Jan Bergstein von Valmet in front of the picture of the factory in Eijsden.
"The first replay function was developed here at our site, specifically for our needs, together with Valmet. Today, the feature has been further developed and is in use every single day. It is easy to use. Plus, the trends are visually quick to interpret and understand. No other computers are needed,” explains Ben Leistra.
The replay function has an essential role at PQ. Valmet’s DNA Operate TEA, the Trend and Event Archive, is a functional extension to the control room. It gives users access to the trend and event history. An operator learns from a collected process history with trends, replay as well as alarm and event analyzing tools.
To train the operators, a virtual training system has been taken in use. The virtual environment is identical to the existing Valmet DNA automation system in the factory. This type of training helps and supports operators when testing new features. This also means that data security risks and human errors can be eliminated. According to Ben Leistra, the virtual training possibility is used very often in the factory. It contributes clearly to the professional skills of every user of the system. “It’s a safe place to train because now we are able to test everything before installing it. And we can learn more about the real process,” says Leistra.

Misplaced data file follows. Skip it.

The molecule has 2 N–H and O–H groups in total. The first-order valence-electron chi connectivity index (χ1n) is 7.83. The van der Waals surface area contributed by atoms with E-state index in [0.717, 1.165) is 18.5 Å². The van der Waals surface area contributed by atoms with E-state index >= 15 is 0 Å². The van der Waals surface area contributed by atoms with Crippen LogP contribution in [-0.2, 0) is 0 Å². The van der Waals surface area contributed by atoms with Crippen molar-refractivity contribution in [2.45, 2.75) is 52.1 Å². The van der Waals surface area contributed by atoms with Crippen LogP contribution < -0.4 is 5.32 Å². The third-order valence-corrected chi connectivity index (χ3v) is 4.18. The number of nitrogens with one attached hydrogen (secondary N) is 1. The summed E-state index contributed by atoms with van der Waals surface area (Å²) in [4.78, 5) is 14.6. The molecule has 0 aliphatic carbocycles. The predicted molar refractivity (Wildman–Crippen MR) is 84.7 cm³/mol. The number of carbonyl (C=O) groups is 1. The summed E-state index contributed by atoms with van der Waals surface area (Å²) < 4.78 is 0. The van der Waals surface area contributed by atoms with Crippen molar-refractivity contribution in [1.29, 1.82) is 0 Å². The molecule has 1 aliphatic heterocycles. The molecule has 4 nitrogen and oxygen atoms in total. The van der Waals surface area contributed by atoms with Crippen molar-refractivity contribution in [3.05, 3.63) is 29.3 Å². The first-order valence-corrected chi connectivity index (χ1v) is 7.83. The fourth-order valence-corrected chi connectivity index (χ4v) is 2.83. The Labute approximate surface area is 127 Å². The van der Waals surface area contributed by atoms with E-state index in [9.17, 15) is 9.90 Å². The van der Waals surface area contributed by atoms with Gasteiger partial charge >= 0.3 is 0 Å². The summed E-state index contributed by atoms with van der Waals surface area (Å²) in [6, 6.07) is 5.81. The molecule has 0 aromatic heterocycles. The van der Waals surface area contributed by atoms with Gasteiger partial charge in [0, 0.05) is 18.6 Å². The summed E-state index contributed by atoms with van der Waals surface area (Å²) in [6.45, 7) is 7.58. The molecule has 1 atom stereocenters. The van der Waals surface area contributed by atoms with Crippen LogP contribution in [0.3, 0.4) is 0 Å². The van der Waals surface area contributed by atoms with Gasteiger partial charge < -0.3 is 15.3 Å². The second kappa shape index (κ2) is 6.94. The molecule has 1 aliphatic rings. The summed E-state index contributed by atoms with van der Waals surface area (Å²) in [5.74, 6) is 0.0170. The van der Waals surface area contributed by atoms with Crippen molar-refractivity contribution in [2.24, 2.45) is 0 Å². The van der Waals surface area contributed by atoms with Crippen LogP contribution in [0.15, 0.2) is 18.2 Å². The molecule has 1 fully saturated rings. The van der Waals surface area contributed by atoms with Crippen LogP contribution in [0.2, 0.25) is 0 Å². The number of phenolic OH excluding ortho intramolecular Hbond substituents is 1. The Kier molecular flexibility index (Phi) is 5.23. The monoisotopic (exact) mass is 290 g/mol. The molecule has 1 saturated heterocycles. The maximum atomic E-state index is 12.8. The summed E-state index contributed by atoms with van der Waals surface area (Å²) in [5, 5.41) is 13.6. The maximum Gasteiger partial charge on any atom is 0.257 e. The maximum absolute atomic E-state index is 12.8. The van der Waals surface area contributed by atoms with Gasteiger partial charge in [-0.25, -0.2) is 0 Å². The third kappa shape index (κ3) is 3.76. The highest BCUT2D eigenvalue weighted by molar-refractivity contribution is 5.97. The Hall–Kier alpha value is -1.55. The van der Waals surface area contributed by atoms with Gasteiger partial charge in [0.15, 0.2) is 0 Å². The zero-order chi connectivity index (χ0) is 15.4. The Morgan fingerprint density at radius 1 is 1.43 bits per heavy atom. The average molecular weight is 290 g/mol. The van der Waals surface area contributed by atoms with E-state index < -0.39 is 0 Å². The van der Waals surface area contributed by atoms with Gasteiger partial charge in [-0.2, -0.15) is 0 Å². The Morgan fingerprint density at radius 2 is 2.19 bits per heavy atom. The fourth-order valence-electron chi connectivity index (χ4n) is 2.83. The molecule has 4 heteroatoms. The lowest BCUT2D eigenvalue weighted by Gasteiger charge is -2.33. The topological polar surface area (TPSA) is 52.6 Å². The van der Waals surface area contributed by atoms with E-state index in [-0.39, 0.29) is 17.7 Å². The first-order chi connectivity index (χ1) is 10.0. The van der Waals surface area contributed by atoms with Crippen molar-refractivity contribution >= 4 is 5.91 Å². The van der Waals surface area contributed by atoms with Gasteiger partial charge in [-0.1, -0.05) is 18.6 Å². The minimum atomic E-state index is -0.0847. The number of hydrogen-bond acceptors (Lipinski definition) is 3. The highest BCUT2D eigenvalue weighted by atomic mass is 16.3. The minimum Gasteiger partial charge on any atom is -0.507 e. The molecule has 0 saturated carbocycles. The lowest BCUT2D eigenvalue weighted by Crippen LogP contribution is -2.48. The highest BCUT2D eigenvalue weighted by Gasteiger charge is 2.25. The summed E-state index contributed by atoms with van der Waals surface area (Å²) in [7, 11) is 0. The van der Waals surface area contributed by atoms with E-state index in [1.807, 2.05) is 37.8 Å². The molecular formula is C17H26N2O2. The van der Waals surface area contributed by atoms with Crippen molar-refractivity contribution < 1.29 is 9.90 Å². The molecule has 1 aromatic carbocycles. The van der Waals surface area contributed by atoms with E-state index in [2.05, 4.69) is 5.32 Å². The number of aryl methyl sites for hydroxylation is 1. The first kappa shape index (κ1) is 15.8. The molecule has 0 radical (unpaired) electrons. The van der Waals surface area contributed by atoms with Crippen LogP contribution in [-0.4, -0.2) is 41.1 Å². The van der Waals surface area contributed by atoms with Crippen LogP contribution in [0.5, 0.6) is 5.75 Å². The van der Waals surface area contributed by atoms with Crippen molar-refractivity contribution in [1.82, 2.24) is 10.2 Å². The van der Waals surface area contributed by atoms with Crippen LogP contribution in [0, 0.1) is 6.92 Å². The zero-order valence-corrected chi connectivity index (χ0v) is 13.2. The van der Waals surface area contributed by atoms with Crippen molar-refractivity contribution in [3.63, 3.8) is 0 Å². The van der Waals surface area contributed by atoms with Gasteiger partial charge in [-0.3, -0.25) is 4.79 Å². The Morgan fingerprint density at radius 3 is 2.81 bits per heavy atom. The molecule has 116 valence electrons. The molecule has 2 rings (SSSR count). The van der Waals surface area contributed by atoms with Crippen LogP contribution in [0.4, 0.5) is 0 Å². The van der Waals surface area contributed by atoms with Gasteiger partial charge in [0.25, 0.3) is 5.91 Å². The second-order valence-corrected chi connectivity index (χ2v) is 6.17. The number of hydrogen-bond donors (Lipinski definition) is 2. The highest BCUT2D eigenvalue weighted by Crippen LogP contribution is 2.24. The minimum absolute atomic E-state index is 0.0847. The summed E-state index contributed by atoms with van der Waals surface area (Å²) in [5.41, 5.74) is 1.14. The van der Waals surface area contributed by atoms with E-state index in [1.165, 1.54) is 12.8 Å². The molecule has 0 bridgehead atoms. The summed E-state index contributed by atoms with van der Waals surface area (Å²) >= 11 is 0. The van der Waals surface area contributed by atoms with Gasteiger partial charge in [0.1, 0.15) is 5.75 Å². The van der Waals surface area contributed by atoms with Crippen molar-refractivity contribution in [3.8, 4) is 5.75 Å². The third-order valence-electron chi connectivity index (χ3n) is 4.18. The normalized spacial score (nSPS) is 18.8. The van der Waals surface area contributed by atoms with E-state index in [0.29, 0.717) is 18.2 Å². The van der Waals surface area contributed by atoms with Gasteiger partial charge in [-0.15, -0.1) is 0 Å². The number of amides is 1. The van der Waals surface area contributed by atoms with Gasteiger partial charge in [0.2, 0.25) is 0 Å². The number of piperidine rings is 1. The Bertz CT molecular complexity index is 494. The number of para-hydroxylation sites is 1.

High level of automation
A high level of automation has been attained at the chemical factory in Eijsden. Approximately 10,000 I/Os are in use to secure the production of zeolites and silicate.
Ben Leistra also emphasizes the importance of modularity in an automation system. It makes the upgrades easier to plan and execute, and even allows changes to be made. Valmet’s automation systems have always been compatible with the next-generation system. For instance, there is no need to rewrite existing applications when hardware is changed. Also, new product features can easily be added. And today, remote control is always in use.
On time, on budget
“The timeline for projects with Valmet is always well planned and kept. It might not always be easy, but all issues are solved on time and on budget. It’s the end result that counts,” confirms Ben Leistra.
Depending on the project, the Factory Acceptance Test (FAT) is performed at Valmet’s premises or by the customer in Eijsden. Since PQ Corporation has very high standards for the work, it has been a good basis for projects: Valmet is familiar with the customer’s practices and respects the guidelines.
Cooperation with suppliers brings real customer value. Long-term business relationships are based on trust. “We build a good combination together. We have the process knowledge – and Valmet has the automation expertise. Although we want to invest in the latest technology, something traditional always stays on thanks to the wishes of the operators. This time, it’s the dark blue background color of the user interface displays,” Ben Leistra laughs.
For more information:
Henk ten Kate, henk.tenkate at valmet.com